George Gordon Byron
The Wild Gazelle - Poem by George Gordon Byron
The wild gazelle on Judah's hills,
Exulting yet may bound,
And drink from all the living rills
That gush on holy ground:
Its airy step and glorious eye
May glance in tameless transport by.: -
A step as fleet, an eye more bright,
Hath Judah witness'd there;
And o'er her scenes of lost delight
Inhabitants more fair,
The cedars wave on Lebanon,
But Judah's statelier maids are gone!
More blest each palm that shades those plains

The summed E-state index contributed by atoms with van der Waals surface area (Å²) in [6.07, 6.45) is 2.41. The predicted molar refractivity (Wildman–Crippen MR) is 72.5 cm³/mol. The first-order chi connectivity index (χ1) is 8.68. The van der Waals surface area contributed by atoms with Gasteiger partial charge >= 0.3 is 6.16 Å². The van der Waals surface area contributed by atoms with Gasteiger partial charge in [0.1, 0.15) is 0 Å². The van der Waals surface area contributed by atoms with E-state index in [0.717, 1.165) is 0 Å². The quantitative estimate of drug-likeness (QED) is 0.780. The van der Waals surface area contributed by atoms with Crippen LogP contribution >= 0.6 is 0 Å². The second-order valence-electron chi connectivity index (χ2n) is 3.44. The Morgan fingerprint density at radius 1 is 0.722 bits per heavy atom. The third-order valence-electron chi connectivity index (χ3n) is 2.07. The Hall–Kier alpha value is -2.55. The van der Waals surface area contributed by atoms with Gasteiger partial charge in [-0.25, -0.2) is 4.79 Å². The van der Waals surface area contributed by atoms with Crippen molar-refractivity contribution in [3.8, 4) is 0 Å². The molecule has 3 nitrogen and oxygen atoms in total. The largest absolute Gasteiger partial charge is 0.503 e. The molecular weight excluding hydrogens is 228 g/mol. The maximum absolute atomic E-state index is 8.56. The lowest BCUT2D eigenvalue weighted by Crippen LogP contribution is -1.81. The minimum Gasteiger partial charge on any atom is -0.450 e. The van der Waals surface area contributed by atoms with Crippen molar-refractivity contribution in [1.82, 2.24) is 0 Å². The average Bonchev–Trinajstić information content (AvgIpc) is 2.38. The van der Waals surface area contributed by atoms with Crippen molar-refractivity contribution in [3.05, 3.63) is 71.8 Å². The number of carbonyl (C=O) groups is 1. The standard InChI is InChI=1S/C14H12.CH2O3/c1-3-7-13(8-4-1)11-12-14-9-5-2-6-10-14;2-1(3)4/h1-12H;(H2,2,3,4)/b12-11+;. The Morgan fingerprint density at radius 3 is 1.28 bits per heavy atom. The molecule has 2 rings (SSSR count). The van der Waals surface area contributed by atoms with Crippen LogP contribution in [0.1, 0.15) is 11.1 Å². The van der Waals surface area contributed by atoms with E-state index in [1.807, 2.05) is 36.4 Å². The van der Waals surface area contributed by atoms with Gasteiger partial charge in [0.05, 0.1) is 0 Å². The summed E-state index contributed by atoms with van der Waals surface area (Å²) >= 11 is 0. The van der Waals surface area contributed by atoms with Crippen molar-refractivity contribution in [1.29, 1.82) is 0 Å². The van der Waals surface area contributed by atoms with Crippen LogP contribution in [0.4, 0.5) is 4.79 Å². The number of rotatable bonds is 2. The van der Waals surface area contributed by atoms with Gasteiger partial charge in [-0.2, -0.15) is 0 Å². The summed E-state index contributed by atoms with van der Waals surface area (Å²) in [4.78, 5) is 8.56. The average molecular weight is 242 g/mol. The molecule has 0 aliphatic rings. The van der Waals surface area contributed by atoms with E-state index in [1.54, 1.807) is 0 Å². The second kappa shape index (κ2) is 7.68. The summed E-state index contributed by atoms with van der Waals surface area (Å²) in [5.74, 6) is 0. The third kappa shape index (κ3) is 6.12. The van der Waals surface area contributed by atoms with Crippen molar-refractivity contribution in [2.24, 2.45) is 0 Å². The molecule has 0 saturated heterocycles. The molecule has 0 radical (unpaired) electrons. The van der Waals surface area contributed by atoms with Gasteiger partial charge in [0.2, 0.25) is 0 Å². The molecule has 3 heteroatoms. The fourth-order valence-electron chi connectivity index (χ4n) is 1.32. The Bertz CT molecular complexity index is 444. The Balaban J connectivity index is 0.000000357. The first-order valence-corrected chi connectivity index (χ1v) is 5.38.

Than Israel's scatter'd race:
For, taking root, it there remains
In solitary grace:
It cannot quit the place of birth,
It will not live in other earth.
But we must wander witheringly,
In other lands to die;
And where our fathers' ashes be,
Our own may never lie:
Our temple hath not left a stone.
And Mockery sits on Salem's throne.
Comments about The Wild Gazelle by George Gordon Byron
Read this poem in other languages
This poem has not been translated into any other language yet.